Could it be that when it comes to identifying what shapes our societies – either into ones that are inclusive and work for the many, or are extractive and work for the few – that rather than imagine some moral battle between good and evil, or fixate on rooting out the “few bad apples”, we should ask instead: “What incentive structures could explain what we’re seeing?” 

Here’s an example: in the United States, The considerable amounts of money that are required to run successfully for any type of office incentivises those in the race to focus their energies on fundraising and not actually constituency-building. If democracy is government by the people for the people, then here we see democracy working in the interests of the smallest group of people.

As Jilani writes of 2016: “The amount of money at their disposal enabled [some to be] competitive candidates, while others were forced to drop out not for the lack of ambition or vision but for lack of funds.”

We’re publishing below Unrig: How To Fix Our Broken Democracy, a non-fiction graphic novel by Daniel G Newman, illustrated by George O’Connor. It’s a first-hand account from former US congressional candidate Paul Perry, whom Newman introduces in the first panel. exemplifies the latter group Jilani describes. 

In Unrig, attempts to show, in his own words, that “although it requires many changes so that ‘the people’ control democracy, the single most important change is to have elections financed by the public instead of wealthy corporations and special interests".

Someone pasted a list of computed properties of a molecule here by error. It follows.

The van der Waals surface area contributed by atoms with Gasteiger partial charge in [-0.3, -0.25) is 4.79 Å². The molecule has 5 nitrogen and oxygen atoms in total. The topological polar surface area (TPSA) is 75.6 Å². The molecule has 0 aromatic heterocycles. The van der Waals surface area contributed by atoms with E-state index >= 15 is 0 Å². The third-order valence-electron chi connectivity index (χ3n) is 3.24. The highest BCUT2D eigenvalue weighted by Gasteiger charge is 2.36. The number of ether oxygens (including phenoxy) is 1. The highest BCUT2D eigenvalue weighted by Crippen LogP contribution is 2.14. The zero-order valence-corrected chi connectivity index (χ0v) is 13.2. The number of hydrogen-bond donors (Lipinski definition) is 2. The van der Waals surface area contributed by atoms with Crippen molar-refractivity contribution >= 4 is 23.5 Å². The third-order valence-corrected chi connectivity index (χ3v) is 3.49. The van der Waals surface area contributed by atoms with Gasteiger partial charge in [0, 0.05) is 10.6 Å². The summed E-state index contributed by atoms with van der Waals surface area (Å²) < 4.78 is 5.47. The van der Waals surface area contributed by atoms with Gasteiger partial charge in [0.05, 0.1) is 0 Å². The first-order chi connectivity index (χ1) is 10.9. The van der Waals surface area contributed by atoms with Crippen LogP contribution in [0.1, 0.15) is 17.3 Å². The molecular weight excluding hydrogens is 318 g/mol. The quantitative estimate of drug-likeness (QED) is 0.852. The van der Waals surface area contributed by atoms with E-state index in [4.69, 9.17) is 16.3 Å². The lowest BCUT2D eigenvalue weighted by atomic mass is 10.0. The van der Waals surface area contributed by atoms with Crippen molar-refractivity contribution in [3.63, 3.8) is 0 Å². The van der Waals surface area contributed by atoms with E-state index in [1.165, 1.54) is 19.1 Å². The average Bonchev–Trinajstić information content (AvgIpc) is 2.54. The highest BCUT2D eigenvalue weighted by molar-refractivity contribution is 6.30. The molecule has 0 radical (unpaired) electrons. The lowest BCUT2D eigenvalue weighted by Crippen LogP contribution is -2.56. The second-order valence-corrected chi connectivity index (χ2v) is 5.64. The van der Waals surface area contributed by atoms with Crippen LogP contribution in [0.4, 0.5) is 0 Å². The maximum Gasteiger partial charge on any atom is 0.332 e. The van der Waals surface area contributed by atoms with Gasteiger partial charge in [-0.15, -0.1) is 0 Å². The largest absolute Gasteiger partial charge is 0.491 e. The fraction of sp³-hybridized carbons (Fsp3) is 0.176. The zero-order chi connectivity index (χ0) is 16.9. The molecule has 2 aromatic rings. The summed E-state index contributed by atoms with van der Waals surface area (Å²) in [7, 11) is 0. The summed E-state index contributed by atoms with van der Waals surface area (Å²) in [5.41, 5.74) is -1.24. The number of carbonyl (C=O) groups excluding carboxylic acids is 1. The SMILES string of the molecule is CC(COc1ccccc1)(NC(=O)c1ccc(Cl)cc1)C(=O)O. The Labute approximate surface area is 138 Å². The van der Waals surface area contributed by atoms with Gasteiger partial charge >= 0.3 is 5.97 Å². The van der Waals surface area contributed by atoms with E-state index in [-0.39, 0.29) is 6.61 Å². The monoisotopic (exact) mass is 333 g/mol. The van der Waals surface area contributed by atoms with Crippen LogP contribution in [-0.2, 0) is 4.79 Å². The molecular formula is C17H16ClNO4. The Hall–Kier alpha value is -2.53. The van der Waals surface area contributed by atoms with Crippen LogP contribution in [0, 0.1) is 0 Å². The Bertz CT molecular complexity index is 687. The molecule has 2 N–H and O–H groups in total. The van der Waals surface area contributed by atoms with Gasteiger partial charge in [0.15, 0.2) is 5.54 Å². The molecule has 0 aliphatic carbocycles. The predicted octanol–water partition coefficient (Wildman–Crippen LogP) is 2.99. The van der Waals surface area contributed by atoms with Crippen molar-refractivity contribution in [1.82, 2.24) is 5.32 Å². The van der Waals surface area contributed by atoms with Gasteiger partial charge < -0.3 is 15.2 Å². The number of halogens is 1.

He adds: "Think of the government as an amazing, expensive sports car that we, the people, pay for through our taxes. Yet we let corporate lobbyists and billionaires pay for the key to that car – the political campaigns – which gives lobbyists control over our government. With the public paying for political campaigns, we keep the key, and the public drives the car instead of the lobbyists."

Both the illustrated story below and Jilani’s story reiterate how much of a problem the outsized influence of wealth is for our democracies – using the US as an example. But both go further to also consider what the solutions could be, drawing attention, for example, to Seattle’s democracy voucher experiment. Newman says: “In Seattle, Connecticut, and more than a dozen other cities and states with clean elections systems, candidates can run for office and win without dependence on special-interest money. By breaking the dependence between wealth and political power, we can elect the best leaders, instead of the best fundraisers.”

Read both stories together to get a fuller picture of both the problem and the solution.

– Eliza Anyangwe, managing editor

Read this story next US elections are bought. And the people paying don’t want the same things we do. Read Zaid Jilani’s story here

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Blue, black and white illustration with a banner saying ‘Running for Congress’, figures holding papers up, and two speech bubbles by a person door knocking: ‘meet paul perry. like the other people whose stories appear in this book, he’s a real person. Paul decided to run for Congress’. And: ‘on paper, I was an ideal candidate for the Democrats’. Below, a person stretching in three vignettes, with three speech bubbles describing their life

More from our billionaires series

We can’t have billionaires and stop climate change Ecological breakdown isn’t being caused by everyone equally. If we are going to survive the 21st century, we need to distribute income and wealth more fairly. Read Jason Hickel’s article here There’s no such thing as a self-made billionaire For all their talent or intelligence, a person stranded on a desert island with no technology, infrastructure or labour wouldn’t be able to amass extreme wealth. Understanding that no one can claim that they fully deserve what they earn is the first step to addressing wealth inequality. Read Ingrid Robeyns’ article here